More a collection of buildings under grid than a monolith, the Melbourne Museum displays Denton Corker Marshall’s deep rationality in spades. Arup’s structure of each piece amplifies the architecture: the glazed volumes of the two long central facilities hovering on tapering, inclined columns with the directorate, a bridge, between; the brooding main exhibition spaces of trabeated reinforced concrete clad with black precast panels; the soaring Forest Gallery, veiled in mesh, a virtuoso diagram of simultaneous tension and compression; the geometric solids of the Children’s Museum and the Evolution Gallery sunk into the earth at jaunty angles; and the monumental thin, translucent planes of the entrance canopy slung sloping under the light steel organizing grid, extending out to the bounding streets in a breathtaking cantilever.
In contrast to the fine balance of structure and space of the Melbourne Museum, the National Museum of Australia in Canberra has the two in an uneasy tension. The occasionally cruel gymnastics through which ARM’s complex spatial fantasy puts the engineering give the building the verve and anxiety that underlie its Australianness. Add to this mix a severely limited budget and you have an unprecedented engineering challenge. Despite its astonishing cleverness and sophistication, the structural design manages to recall the primitive ingenuity and make-do qualities of Australian bush carpentry. The 3D computer model of the spatial (yellow) and structural (red) systems of the Main Hall expresses their relationship with remarkable clarity, while the awkward four-legged towers supporting the knot canopy when it emerges from the building have the immediacy and directness of a temporary structural prop.
A cooler accommodation of space by structure occurs at Governor Phillip Tower in Sydney. Notwithstanding Denton Corker Marshall’s elegant granite-and-glass skin and finned crest, this is a stereotypical 64-floor office building with a central core and rectangular floor plate which had to accommodate some unusual constraints at its base – the preservation of a row of historic terraces and remnant footings of the original Government House. To achieve this, four [nobr]36-metre-long[/nobr], [nobr]12-metre-deep[/nobr] transfer trusses support a cantilever over the terraces and remnant footings. Leasing requirements dictated a core too slender to stiffen the building on its own, so Arup devised a system of outrigger and belt trusses at plant room levels to assist lateral stability. These two episodes – transfer and outrigger – provide structural interest in an otherwise conventionally framed building.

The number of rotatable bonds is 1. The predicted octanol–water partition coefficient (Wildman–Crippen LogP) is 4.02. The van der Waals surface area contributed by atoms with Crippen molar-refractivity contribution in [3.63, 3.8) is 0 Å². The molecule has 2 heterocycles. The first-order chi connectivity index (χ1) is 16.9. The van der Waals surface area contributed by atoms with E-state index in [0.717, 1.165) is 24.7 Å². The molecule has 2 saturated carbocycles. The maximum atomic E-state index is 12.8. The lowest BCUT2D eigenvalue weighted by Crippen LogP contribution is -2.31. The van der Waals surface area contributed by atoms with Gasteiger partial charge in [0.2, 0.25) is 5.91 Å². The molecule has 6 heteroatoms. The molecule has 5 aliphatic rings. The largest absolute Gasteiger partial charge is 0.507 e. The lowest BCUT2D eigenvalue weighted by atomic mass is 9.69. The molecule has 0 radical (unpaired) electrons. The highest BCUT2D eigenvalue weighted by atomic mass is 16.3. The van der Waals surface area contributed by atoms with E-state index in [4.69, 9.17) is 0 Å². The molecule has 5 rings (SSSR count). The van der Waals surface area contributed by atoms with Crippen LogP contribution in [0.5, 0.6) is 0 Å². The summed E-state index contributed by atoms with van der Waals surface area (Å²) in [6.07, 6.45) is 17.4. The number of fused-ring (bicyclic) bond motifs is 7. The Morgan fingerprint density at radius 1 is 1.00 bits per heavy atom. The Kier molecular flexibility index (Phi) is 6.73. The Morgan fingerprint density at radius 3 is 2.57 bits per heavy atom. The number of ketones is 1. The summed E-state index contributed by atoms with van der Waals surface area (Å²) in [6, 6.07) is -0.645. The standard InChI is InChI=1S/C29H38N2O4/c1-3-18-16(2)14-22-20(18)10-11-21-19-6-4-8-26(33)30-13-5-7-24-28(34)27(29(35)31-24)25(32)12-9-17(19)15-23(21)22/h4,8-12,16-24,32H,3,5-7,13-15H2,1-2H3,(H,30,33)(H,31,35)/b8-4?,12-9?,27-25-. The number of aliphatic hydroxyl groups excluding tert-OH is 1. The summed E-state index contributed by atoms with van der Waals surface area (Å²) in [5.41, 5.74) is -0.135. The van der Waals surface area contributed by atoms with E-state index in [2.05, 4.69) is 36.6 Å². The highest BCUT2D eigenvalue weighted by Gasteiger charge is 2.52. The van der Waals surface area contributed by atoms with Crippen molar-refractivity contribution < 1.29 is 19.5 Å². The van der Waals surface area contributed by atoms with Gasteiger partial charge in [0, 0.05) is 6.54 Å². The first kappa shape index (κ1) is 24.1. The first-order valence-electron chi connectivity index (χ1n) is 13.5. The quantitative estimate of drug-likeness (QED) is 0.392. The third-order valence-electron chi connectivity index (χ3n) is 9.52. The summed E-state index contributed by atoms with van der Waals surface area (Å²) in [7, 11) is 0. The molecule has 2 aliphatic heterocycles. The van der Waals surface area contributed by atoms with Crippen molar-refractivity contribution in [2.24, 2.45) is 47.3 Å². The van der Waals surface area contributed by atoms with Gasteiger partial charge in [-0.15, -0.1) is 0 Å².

In the highly competitive world of convention and exhibition centres, Brisbane’s stands out. Cox and Arup, the same team that did Sydney’s a decade before in the mid-eighties, sought to differentiate it from its southern rival. Essentially a huge, dumb tin shed, the convention/exhibition type needs a strong identifying feature to market it – a distinguishing sign. In this case it is the spectacular roof structure. Five 72 x 72 metre square halls are connected and topped with five identical roofs. Raised 14 metres above floor level, each roof is comprised of two diagonally opposed hyperbolic paraboloid steel lattice grid shells bisected by a diagonal bowstring truss. Here the structure is the architecture, making a distinctive internal space for each hall and, serially repeated parallel to the river, creating a powerful object in Brisbane’s urban landscape.
Inspired by an Aboriginal eel trap,Webb Bridge at Melbourne’s Docklands is a minor masterpiece and an exemplar of collaboration, in this case between artist (Robert Owen), architect (Denton Corker Marshall) and engineer (Arup structural and lighting design).
Spanning across the Yarra River, the bridge by day is a smooth, gleaming, silver semicylinder wrapped at its south end in a basket-weave sleeve, and by night a perforated lantern.
As Arup completes its half-century in Australia it is interesting to speculate on how it might shape future Australian architecture. If its Australian location is to mean anything, the company needs to further develop a culture with a distinctive local flavour while remaining part of its global entity. Such a flavour (however difficult to define that may be) is a necessary foundation for the production of practices and places which are of this region, which make it possible for occupants and visitors alike to revel in its difference, its specifics, and which resist the overwhelming forces of global homogeneity.
TONY STYANT-BROWNE IS A MELBOURNE ARCHITECT WHO HAS WORKED WITH ARUP IN BOTH PRIMARY AND SECONDARY CONSULTANT ROLES.